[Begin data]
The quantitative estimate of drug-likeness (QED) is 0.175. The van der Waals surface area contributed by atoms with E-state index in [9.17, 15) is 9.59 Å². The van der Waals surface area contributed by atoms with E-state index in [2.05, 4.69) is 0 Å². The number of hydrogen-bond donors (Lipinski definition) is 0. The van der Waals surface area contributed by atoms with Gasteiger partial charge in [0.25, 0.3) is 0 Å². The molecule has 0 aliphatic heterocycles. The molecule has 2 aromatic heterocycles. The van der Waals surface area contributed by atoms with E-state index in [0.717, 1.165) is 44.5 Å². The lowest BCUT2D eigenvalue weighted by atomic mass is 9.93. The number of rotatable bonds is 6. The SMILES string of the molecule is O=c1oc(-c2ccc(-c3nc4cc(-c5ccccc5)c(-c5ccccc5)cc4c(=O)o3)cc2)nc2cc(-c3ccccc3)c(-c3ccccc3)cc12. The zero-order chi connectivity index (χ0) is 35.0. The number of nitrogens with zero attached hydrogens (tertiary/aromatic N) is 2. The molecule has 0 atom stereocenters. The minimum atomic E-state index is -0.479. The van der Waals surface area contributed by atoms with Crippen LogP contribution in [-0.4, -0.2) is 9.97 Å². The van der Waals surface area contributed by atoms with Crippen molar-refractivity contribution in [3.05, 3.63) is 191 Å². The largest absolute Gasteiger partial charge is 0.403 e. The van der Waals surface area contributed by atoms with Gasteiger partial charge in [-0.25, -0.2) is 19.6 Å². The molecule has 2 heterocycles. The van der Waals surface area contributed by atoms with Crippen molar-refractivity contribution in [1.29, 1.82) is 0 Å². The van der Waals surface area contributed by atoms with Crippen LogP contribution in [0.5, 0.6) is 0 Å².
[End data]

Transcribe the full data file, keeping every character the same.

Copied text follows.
The quantitative estimate of drug-likeness (QED) is 0.175. The van der Waals surface area contributed by atoms with E-state index in [9.17, 15) is 9.59 Å². The van der Waals surface area contributed by atoms with E-state index in [2.05, 4.69) is 0 Å². The number of hydrogen-bond donors (Lipinski definition) is 0. The van der Waals surface area contributed by atoms with Gasteiger partial charge in [0.25, 0.3) is 0 Å². The molecule has 0 aliphatic heterocycles. The molecule has 2 aromatic heterocycles. The van der Waals surface area contributed by atoms with E-state index in [0.717, 1.165) is 44.5 Å². The lowest BCUT2D eigenvalue weighted by atomic mass is 9.93. The number of rotatable bonds is 6. The SMILES string of the molecule is O=c1oc(-c2ccc(-c3nc4cc(-c5ccccc5)c(-c5ccccc5)cc4c(=O)o3)cc2)nc2cc(-c3ccccc3)c(-c3ccccc3)cc12. The zero-order chi connectivity index (χ0) is 35.0. The number of nitrogens with zero attached hydrogens (tertiary/aromatic N) is 2. The molecule has 0 atom stereocenters. The minimum atomic E-state index is -0.479. The van der Waals surface area contributed by atoms with Crippen LogP contribution in [-0.4, -0.2) is 9.97 Å². The van der Waals surface area contributed by atoms with Crippen molar-refractivity contribution in [3.05, 3.63) is 191 Å². The largest absolute Gasteiger partial charge is 0.403 e. The van der Waals surface area contributed by atoms with Gasteiger partial charge in [-0.25, -0.2) is 19.6 Å². The molecule has 2 heterocycles. The van der Waals surface area contributed by atoms with Crippen molar-refractivity contribution in [1.29, 1.82) is 0 Å². The van der Waals surface area contributed by atoms with Crippen LogP contribution in [0.5, 0.6) is 0 Å².